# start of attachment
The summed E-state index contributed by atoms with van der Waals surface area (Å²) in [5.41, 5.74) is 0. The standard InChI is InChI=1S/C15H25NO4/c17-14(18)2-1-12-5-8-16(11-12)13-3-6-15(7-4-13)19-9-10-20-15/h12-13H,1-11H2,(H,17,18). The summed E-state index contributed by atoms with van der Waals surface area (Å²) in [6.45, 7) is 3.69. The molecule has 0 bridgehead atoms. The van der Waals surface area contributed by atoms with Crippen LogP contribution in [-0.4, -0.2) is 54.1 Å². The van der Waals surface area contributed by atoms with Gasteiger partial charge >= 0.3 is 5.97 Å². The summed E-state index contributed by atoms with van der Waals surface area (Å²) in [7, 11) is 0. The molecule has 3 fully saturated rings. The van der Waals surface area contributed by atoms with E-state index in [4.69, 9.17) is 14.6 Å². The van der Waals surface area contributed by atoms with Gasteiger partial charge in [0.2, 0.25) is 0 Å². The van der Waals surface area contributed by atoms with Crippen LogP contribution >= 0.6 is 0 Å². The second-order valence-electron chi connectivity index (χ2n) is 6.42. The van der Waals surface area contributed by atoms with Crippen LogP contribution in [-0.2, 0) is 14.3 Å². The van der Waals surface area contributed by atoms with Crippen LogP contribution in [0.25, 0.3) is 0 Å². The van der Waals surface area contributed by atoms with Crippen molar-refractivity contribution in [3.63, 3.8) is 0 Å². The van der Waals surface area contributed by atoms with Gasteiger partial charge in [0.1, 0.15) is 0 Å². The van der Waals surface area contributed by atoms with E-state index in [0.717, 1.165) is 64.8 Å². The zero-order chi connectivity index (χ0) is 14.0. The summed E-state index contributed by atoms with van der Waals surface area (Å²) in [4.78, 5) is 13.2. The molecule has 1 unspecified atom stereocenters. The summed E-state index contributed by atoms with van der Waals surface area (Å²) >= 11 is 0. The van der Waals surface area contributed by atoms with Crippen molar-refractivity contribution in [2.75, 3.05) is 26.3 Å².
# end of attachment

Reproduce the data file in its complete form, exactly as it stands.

The summed E-state index contributed by atoms with van der Waals surface area (Å²) in [5.41, 5.74) is 0. The standard InChI is InChI=1S/C15H25NO4/c17-14(18)2-1-12-5-8-16(11-12)13-3-6-15(7-4-13)19-9-10-20-15/h12-13H,1-11H2,(H,17,18). The summed E-state index contributed by atoms with van der Waals surface area (Å²) in [6.45, 7) is 3.69. The molecule has 0 bridgehead atoms. The van der Waals surface area contributed by atoms with Crippen LogP contribution in [-0.4, -0.2) is 54.1 Å². The van der Waals surface area contributed by atoms with Gasteiger partial charge >= 0.3 is 5.97 Å². The summed E-state index contributed by atoms with van der Waals surface area (Å²) in [7, 11) is 0. The molecule has 3 fully saturated rings. The van der Waals surface area contributed by atoms with E-state index in [4.69, 9.17) is 14.6 Å². The van der Waals surface area contributed by atoms with Gasteiger partial charge in [0.2, 0.25) is 0 Å². The van der Waals surface area contributed by atoms with Crippen LogP contribution >= 0.6 is 0 Å². The second-order valence-electron chi connectivity index (χ2n) is 6.42. The van der Waals surface area contributed by atoms with Crippen LogP contribution in [-0.2, 0) is 14.3 Å². The van der Waals surface area contributed by atoms with Crippen LogP contribution in [0.25, 0.3) is 0 Å². The van der Waals surface area contributed by atoms with Crippen molar-refractivity contribution in [3.63, 3.8) is 0 Å². The van der Waals surface area contributed by atoms with Gasteiger partial charge in [0.1, 0.15) is 0 Å². The van der Waals surface area contributed by atoms with E-state index in [0.717, 1.165) is 64.8 Å². The zero-order chi connectivity index (χ0) is 14.0. The summed E-state index contributed by atoms with van der Waals surface area (Å²) in [4.78, 5) is 13.2. The molecule has 1 unspecified atom stereocenters. The summed E-state index contributed by atoms with van der Waals surface area (Å²) >= 11 is 0. The van der Waals surface area contributed by atoms with Crippen molar-refractivity contribution in [2.75, 3.05) is 26.3 Å².